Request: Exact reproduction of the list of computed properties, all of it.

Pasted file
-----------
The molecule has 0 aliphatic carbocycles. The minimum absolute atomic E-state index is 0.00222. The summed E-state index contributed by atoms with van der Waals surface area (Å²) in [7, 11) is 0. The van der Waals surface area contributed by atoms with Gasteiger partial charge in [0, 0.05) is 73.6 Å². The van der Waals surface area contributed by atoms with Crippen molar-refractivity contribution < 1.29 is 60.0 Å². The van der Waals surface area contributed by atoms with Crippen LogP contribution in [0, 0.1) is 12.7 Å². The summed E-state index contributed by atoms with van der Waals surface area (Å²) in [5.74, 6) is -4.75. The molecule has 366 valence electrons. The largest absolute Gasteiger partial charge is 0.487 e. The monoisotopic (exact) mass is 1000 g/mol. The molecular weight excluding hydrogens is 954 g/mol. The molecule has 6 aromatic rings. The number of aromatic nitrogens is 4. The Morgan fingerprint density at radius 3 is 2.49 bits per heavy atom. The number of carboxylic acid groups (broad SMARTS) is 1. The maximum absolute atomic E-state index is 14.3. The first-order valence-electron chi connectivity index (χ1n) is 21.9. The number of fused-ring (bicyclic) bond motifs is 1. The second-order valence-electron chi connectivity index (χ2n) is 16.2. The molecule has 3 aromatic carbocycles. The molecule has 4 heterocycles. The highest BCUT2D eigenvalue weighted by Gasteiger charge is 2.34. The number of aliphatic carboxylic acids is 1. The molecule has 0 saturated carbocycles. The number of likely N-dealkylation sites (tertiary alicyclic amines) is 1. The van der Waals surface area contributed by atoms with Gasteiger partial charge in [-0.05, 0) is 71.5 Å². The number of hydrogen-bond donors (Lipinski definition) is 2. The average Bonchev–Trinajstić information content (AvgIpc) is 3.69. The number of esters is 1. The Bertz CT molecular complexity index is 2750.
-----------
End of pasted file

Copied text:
The molecule has 0 aliphatic carbocycles. The minimum absolute atomic E-state index is 0.00222. The summed E-state index contributed by atoms with van der Waals surface area (Å²) in [7, 11) is 0. The van der Waals surface area contributed by atoms with Gasteiger partial charge in [0, 0.05) is 73.6 Å². The van der Waals surface area contributed by atoms with Crippen molar-refractivity contribution < 1.29 is 60.0 Å². The van der Waals surface area contributed by atoms with Crippen LogP contribution in [0, 0.1) is 12.7 Å². The summed E-state index contributed by atoms with van der Waals surface area (Å²) in [5.74, 6) is -4.75. The molecule has 366 valence electrons. The largest absolute Gasteiger partial charge is 0.487 e. The monoisotopic (exact) mass is 1000 g/mol. The molecular weight excluding hydrogens is 954 g/mol. The molecule has 6 aromatic rings. The number of aromatic nitrogens is 4. The Morgan fingerprint density at radius 3 is 2.49 bits per heavy atom. The number of carboxylic acid groups (broad SMARTS) is 1. The maximum absolute atomic E-state index is 14.3. The first-order valence-electron chi connectivity index (χ1n) is 21.9. The number of fused-ring (bicyclic) bond motifs is 1. The second-order valence-electron chi connectivity index (χ2n) is 16.2. The molecule has 3 aromatic carbocycles. The molecule has 4 heterocycles. The highest BCUT2D eigenvalue weighted by Gasteiger charge is 2.34. The number of aliphatic carboxylic acids is 1. The molecule has 0 saturated carbocycles. The number of likely N-dealkylation sites (tertiary alicyclic amines) is 1. The van der Waals surface area contributed by atoms with Gasteiger partial charge in [-0.05, 0) is 71.5 Å². The number of hydrogen-bond donors (Lipinski definition) is 2. The average Bonchev–Trinajstić information content (AvgIpc) is 3.69. The number of esters is 1. The Bertz CT molecular complexity index is 2750.